There were other reasons to be wary. My guidebook was donated by my friend Nick, who rode it last autumn on his tourer. On the books’ maps, he circled in black biro the areas he thought had surfaces bad enough to avoid at all costs, some with emphatic bursts of exclamation marks and arrows pointing out on-road alternatives. I’m surprised his pen didn’t run out.
Tan Hill was decorated in Nick’s hand not only with circles, exclamation marks and double-strike arrows, but also, uniquely, an asterisk.
We took this as a sign. I suppose, being an asterisk, it was anyway. (Nick used to lecture on philosophy, so may be able to help me out on questions of semiotics.)
So we cycled joyously along flat pleasant smooth paved lanes to Honeystreet, a canalside village whose Barge Inn is right on the waterside, and had a pint with lunch in the sunny beer garden.
From here the road went up and over the hillside right past the Alton Barnes White Horse, one of the two we saw from the ridge earlier (the other was the Devizes White Horse, created in 2000, and the only one of the eight facing right; trust a millennial to have its own ideas on identity).
The other side was a plummet down towards Avebury. We nearly got wiped out by a school coach speeding round a blind bend towards us on the wrong side of the road. And also on the right side of the road. Because it occupied the entire width of the single-track road.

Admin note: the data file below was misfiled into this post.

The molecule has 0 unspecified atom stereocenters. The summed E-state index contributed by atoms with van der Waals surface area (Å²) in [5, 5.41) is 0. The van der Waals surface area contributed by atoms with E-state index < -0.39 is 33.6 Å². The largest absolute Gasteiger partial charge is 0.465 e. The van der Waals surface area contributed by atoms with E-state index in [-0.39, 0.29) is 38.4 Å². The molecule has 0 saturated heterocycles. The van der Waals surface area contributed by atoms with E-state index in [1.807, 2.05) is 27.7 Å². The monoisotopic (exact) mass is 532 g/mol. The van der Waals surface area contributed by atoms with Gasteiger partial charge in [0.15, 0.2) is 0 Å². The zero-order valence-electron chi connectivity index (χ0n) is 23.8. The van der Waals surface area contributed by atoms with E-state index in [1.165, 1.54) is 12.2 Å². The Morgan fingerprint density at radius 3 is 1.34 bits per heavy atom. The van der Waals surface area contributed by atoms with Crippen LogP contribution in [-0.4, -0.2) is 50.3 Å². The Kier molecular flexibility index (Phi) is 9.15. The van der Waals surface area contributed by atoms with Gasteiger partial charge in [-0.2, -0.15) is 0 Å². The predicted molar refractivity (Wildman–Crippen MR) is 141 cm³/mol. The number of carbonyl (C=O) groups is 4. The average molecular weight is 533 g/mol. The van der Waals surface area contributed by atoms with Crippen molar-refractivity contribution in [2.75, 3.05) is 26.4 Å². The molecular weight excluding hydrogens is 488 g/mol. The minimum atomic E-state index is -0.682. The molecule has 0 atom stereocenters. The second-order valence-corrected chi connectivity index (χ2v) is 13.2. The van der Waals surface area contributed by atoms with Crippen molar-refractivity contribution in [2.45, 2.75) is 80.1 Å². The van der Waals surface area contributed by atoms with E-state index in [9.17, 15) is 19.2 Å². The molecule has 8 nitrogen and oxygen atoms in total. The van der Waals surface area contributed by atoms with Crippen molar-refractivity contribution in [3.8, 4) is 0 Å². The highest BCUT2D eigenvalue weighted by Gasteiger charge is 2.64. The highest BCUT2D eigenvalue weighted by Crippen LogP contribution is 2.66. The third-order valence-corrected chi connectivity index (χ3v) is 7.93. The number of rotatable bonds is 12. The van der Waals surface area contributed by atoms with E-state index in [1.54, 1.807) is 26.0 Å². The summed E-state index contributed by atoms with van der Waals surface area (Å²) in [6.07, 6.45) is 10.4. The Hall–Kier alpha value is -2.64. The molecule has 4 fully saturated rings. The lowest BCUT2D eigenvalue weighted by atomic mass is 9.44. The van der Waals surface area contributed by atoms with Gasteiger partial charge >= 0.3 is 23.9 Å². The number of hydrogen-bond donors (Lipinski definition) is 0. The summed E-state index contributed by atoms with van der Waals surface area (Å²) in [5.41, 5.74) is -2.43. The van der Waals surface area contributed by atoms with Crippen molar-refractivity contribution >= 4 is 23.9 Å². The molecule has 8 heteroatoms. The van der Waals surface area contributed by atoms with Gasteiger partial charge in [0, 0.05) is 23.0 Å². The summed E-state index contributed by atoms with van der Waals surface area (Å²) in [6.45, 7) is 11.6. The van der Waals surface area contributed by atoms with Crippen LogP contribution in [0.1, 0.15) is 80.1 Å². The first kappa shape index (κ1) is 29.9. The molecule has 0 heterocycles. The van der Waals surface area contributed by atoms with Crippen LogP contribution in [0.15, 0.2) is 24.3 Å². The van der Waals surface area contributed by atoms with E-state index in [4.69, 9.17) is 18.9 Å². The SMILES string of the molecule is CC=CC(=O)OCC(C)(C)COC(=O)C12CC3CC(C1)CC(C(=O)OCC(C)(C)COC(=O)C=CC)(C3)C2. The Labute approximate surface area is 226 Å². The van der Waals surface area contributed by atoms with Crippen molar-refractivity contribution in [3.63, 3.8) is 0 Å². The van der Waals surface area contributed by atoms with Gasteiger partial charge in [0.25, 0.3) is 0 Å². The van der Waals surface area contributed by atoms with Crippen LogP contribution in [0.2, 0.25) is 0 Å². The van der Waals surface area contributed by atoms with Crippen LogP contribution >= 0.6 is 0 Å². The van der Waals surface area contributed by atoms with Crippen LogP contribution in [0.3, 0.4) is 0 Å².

Avebury has a stone circle. It’s certainly not as monumental as Stonehenge, but is much more intimate, the connoisseur’s choice: you can go right up to the stones, which sit in and around the village, and approach them by a long grassy avenue bordered by lines of mildly dramatic slabs.
There were quite a few amiable hippies here for solstice, looking floaty and dreamy and happy, playing home-made music on drums, guitars and whistles. I thought about stopping to listen to it, but I’d suffered enough psychological damage from that coach near-miss, so I pressed on.
Nigel was feeling out of sorts so he chilled out in Avebury before taking a shortcut to Marlborough, our stop for the night.